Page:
iPin Develops Profitable System for E-Content

When the Web first became a vehicle for e-business, online merchants needed a means to make financial transactions. Startups began popping up, such as CyberCash Inc. and DigiCash Inc., that provided payment solutions through which the consumer had an account with one of these companies and used a pin number to make transactions.

These efforts failed miserably. Apparently consumers had more faith in using their credit cards than had originally been anticipated. So now that DigiCash went bankrupt and CyberCash lost millions of dollars, the idea of an alternate Internet cash-transaction company is passe, right?

Think again. A new service starts this fall with an emphasis on a niche that Visa and MasterCard would never touch without revising their standards: the burgeoning low-cost e-content market.

In the past there was always the problem of how to sell something on the Internet for $1.00 or 50 cents? The surcharge of credit cards would kill that idea. But iPin (www.ipin.com) has developed a system where these minimal consumer transactions are logged to the Internet service provider (ISP) and the charge shows up on the monthly ISP bill.

"The way it works is we allow users to enter a four-digit pin and receive that content, and then [they] pay at the end of the month," says Robin Murray, COO at iPin. "There’s no credit card, sign-up takes 15 seconds and the buy is painless."

This attempt at Web-credit is expected to be different. Murray explains that CyberCash and DigiCash failed for two main reasons. First, their respective systems were difficult to use; second, the business model didn’t lend itself to a critical mass of users.

"They couldn’t get content providers put up because they didn’t have users, and they couldn’t find users because they didn’t have content providers signed up," Murray explains. "We have over 60 content providers signed up and a number of key players in the U.S. and Europe markets for ISP partners."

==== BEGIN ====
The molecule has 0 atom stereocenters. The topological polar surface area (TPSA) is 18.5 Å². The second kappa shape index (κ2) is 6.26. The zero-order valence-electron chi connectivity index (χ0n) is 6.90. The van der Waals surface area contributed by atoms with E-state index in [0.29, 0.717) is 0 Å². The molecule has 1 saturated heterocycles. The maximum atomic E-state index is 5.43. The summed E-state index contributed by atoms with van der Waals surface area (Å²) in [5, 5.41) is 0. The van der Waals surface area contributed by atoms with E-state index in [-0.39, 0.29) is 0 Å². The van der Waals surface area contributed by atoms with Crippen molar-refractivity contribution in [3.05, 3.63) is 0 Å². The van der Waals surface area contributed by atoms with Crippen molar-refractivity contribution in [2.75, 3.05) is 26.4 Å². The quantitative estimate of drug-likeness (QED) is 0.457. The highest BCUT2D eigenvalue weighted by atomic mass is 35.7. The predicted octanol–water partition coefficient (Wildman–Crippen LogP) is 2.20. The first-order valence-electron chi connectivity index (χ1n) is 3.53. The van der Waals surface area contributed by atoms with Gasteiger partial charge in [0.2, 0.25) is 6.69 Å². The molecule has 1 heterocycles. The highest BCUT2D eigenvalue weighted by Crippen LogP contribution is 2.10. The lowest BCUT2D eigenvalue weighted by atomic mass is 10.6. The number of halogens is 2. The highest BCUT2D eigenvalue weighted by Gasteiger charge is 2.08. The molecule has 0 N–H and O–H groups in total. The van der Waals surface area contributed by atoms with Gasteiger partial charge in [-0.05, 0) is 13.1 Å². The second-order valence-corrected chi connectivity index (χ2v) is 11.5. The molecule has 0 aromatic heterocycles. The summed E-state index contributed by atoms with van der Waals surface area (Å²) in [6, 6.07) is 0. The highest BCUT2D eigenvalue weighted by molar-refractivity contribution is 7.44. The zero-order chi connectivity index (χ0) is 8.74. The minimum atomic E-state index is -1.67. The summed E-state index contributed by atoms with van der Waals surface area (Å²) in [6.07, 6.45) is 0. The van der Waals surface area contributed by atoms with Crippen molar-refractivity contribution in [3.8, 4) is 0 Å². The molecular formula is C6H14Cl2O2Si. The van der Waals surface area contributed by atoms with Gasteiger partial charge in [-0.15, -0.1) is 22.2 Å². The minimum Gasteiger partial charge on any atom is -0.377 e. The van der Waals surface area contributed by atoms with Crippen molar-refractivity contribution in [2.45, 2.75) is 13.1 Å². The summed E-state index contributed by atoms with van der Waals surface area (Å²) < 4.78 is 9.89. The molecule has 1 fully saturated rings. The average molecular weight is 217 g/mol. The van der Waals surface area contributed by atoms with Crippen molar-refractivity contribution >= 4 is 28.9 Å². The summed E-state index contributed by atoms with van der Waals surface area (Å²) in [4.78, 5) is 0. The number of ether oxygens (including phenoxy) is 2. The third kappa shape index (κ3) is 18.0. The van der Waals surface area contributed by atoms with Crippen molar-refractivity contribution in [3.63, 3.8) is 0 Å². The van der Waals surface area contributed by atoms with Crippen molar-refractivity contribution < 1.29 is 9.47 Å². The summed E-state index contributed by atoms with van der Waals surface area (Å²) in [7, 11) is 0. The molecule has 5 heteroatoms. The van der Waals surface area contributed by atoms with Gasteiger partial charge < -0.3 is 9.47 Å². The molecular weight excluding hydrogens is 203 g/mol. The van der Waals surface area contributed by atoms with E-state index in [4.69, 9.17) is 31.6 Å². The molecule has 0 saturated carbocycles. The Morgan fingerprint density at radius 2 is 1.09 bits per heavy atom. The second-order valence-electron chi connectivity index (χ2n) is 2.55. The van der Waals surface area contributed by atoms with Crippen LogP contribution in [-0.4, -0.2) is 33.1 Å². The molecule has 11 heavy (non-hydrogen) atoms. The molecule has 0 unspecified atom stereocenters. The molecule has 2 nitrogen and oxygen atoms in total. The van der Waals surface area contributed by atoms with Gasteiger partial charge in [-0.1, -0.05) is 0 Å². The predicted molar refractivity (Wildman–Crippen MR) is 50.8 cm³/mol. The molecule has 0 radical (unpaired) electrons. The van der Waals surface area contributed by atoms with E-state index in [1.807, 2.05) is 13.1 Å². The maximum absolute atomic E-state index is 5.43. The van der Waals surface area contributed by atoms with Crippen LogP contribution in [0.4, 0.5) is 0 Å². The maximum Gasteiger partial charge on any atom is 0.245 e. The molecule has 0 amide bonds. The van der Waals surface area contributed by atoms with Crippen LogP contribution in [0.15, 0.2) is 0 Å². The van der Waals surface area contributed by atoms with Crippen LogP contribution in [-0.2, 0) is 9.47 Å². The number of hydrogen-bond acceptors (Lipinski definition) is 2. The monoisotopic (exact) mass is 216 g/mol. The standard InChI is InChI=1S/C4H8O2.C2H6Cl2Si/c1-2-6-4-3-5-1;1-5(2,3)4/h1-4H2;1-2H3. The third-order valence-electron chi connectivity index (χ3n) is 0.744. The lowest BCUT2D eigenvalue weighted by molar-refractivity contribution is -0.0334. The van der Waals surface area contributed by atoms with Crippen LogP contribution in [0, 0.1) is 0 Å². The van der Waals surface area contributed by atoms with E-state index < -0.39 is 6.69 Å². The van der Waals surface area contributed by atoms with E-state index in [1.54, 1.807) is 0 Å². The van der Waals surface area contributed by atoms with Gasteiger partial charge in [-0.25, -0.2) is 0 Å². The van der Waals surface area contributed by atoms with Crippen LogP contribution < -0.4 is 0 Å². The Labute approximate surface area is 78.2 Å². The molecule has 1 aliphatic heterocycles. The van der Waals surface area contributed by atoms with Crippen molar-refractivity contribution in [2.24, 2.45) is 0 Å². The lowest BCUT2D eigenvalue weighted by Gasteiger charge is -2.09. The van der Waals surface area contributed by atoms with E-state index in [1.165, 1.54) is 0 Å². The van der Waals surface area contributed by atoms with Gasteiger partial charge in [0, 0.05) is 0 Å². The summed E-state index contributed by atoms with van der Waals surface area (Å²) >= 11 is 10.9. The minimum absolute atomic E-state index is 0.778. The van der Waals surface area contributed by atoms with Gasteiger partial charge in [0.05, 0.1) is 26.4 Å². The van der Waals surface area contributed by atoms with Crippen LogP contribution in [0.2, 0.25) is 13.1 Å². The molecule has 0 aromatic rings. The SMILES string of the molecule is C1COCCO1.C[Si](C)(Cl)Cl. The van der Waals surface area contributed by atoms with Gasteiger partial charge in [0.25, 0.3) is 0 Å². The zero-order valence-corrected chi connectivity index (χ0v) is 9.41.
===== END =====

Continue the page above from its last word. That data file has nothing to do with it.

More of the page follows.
There are two main drivers in the "e-content" market: the music industry and the newly popular online gaming industry. One example of low-cost e-content sales is the marketing of MP3 files. The music industry is finally realizing that MP3 music files don’t have to lose money to piracy, and it is selling the music files for a nominal fee. Other low-cost e-content possibilities include professional and financial research, streaming video and pay-per-use software.

Kip Martin, program director at Meta Group Inc. (www.metagroup.com), says the pay-per-view model is exactly what separates iPin from previous companies. "When you want a movie, you don't type your credit card number into a TV screen," explains Martin. "You say 'put it on my bill.'" CyberCash wasn't pay-per-view. It was pay a lump sum now, and then go view.

Another aspect that could help the start-up is that e-content is a market credit card giants will probably not play in. Martin says for credit card companies to stop levying surcharges would mean iPin had become enormously successful and the credit cards feel threatened.

International Data Corp. (IDC, www.idc.com) predicts sales of digital content on the Internet will reach $2.4 billion by 2001. Forrester Research estimates the digital music download business alone will exceed $1 billion by 2003. iPin's Murray points to these numbers as the reason why his company will not only survive, but thrive. "When we came together, we wanted to build a system that was industrial strength and could scale to the size of the Internet, and one that would be global," Murray says. "Content providers are losing and this a way to make some money."